Here’s this week’s ep:
“We Hope for Better Things by Erin Bartels is a one astounding read. This literary debut novel holds so much intensity. I felt the pain, loss, love, and hope. It was like a fresh battle wound that would not fade. A constant reminder of what never died. Still wounds like these exist, today.”
We Hope for Better Things blends family drama, mystery, and romance into one intriguing story. How did you come up with the plot for your debut novel?
It started with the idea of the photographer—the invisible presence whenever we look at a photo. From there, the story grew . . . a lot. Once it was clear that race relations was going to be part of Nora’s story, I began to think about how quickly a family’s legacy might change. How long would it take to go from brotherhood to bigotry and back again? How long does it take a wound to heal?
With so many great elements, who would you say is your target audience?
My target audience is thoughtful readers who are troubled by the times we live in and are looking for sense in what seems like chaos. People who want to know they’re not the only ones who yearn for meaning in the midst of what often feels like an incomprehensible world.
We’re now just nine weeks away from the release date! It’s hard to believe after working on this for so long, it will actually finally be out in the world for people to read!
If you want to pre-order a copy, the buy links are on my Books page.
After I sold my debut novel and got a 2019 pub date, I joined a group of other writers on Facebook whose debut novels are coming out in 2019. The writers in this group are all writers of adult or new adult fiction. They are men and women of various backgrounds writing in various genres — contemporary, historical, sci-fi, fantasy, paranormal, romance, and more. We’ve been holding each other up, comparing notes, reassuring each other, and answering one another’s questions for months as we’ve gone through the process of getting edits, seeing galleys, seeing cover designs, etc. It’s been an awesome resource and a great source of encouragement to all of us.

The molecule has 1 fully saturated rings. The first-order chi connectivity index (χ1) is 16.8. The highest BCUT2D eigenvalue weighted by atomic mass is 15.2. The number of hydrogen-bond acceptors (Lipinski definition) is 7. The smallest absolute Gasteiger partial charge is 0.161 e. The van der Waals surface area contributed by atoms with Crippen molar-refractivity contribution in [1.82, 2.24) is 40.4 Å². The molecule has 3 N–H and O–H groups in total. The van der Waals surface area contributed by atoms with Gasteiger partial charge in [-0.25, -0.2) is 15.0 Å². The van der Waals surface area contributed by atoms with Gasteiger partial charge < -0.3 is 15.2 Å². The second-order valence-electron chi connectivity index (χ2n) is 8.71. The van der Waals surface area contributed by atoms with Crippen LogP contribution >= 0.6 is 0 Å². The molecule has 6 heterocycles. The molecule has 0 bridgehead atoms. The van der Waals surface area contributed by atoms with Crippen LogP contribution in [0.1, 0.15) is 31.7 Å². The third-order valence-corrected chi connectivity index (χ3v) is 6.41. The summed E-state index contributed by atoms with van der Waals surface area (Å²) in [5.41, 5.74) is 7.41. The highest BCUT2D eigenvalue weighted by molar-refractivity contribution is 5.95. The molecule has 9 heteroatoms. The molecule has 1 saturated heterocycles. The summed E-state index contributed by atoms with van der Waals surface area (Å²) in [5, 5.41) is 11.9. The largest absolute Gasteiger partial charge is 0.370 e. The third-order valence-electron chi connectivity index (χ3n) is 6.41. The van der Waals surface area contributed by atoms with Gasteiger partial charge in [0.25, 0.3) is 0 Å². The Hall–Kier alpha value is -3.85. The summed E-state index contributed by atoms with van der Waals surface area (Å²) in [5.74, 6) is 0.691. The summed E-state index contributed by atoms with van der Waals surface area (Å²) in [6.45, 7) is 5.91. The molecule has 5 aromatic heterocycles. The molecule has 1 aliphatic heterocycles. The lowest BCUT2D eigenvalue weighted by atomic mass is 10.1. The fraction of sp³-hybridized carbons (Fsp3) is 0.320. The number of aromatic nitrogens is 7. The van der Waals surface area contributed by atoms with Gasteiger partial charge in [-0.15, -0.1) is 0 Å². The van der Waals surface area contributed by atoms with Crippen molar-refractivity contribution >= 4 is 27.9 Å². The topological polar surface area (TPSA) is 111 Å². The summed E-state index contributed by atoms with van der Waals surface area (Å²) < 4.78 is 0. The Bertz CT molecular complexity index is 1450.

Starting today, you get to meet them!
If you love to read and you want to be up on the up-and-comers, head over to Twitter and follow the #DebutAuthors19 and #Debut19Chat hashtags. Starting today and every day throughout the month of August, we’ll be introducing ourselves, talking about our books and our publishing journeys, and giving you an inside look at what’s coming to bookstores in 2019.
If you receive my email newsletter, this is old news to you. If you don’t, you should! Those folks all got entered in a drawing to win an Advance Reader Copy of the book months before it actually comes out. (Don’t worry. There will be more opportunities to enter giveaways. But if you’re on my newsletter list, you are automatically entered into every giveaway I do.)
ANYWAY, what I really want to tell you is that we have a cover!
AND the book is already available for pre-order from Amazon, Barnes&Noble, Indiebound, and CBD. Pre-ordering is an excellent way to support a new author. It helps a book gain visibility in an online marketplace of millions of titles. And it shows retailers that there is an audience waiting for your book, which encourages them to take a chance on stocking a book from an unproven author.
When you pre-order, you will not be charged until the book is shipped. It may feel silly ordering a book six months before you can actually read it! But if you know you’re going to check it out anyway, it’s a simple way to lend your support.
Here is what the book is about:
When Detroit Free Press reporter Elizabeth Balsam meets James Rich, his strange request—that she look up a relative she didn’t know she had in order to deliver an old camera and a box of photos—seems like it isn’t worth her time. But when she loses her job after a botched investigation, she suddenly finds herself with nothing but time.
At her great-aunt’s 150-year-old farmhouse, Elizabeth uncovers a series of mysterious items, locked doors, and hidden graves. As she searches for answers to the riddles around her, the remarkable stories of two women who lived in this very house emerge as testaments to love, resilience, and courage in the face of war, racism, and misunderstanding. And as Elizabeth soon discovers, the past is never as past as we might like to think.